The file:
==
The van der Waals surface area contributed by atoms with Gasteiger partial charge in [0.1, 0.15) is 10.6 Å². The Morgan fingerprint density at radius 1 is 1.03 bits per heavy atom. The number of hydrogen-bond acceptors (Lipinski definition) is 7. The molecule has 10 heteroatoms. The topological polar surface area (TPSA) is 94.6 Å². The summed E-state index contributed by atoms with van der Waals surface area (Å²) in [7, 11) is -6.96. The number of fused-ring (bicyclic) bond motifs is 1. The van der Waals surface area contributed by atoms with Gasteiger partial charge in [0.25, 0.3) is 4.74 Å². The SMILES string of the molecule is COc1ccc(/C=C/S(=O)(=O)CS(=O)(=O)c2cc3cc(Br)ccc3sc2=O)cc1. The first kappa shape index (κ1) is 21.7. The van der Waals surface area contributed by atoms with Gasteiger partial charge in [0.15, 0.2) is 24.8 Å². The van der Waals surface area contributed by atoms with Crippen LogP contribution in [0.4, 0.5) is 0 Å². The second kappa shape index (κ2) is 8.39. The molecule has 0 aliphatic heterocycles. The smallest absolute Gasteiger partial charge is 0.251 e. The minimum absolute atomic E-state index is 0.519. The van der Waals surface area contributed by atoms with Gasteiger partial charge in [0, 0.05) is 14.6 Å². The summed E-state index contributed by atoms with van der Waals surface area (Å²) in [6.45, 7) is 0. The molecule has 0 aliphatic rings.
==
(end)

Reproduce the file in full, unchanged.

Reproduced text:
The van der Waals surface area contributed by atoms with Gasteiger partial charge in [0.1, 0.15) is 10.6 Å². The Morgan fingerprint density at radius 1 is 1.03 bits per heavy atom. The number of hydrogen-bond acceptors (Lipinski definition) is 7. The molecule has 10 heteroatoms. The topological polar surface area (TPSA) is 94.6 Å². The summed E-state index contributed by atoms with van der Waals surface area (Å²) in [7, 11) is -6.96. The number of fused-ring (bicyclic) bond motifs is 1. The van der Waals surface area contributed by atoms with Gasteiger partial charge in [0.25, 0.3) is 4.74 Å². The SMILES string of the molecule is COc1ccc(/C=C/S(=O)(=O)CS(=O)(=O)c2cc3cc(Br)ccc3sc2=O)cc1. The first kappa shape index (κ1) is 21.7. The van der Waals surface area contributed by atoms with Gasteiger partial charge in [0.15, 0.2) is 24.8 Å². The van der Waals surface area contributed by atoms with Crippen LogP contribution in [0.4, 0.5) is 0 Å². The second kappa shape index (κ2) is 8.39. The molecule has 0 aliphatic heterocycles. The smallest absolute Gasteiger partial charge is 0.251 e. The minimum absolute atomic E-state index is 0.519. The van der Waals surface area contributed by atoms with Gasteiger partial charge in [0, 0.05) is 14.6 Å². The summed E-state index contributed by atoms with van der Waals surface area (Å²) in [6.45, 7) is 0. The molecule has 0 aliphatic rings.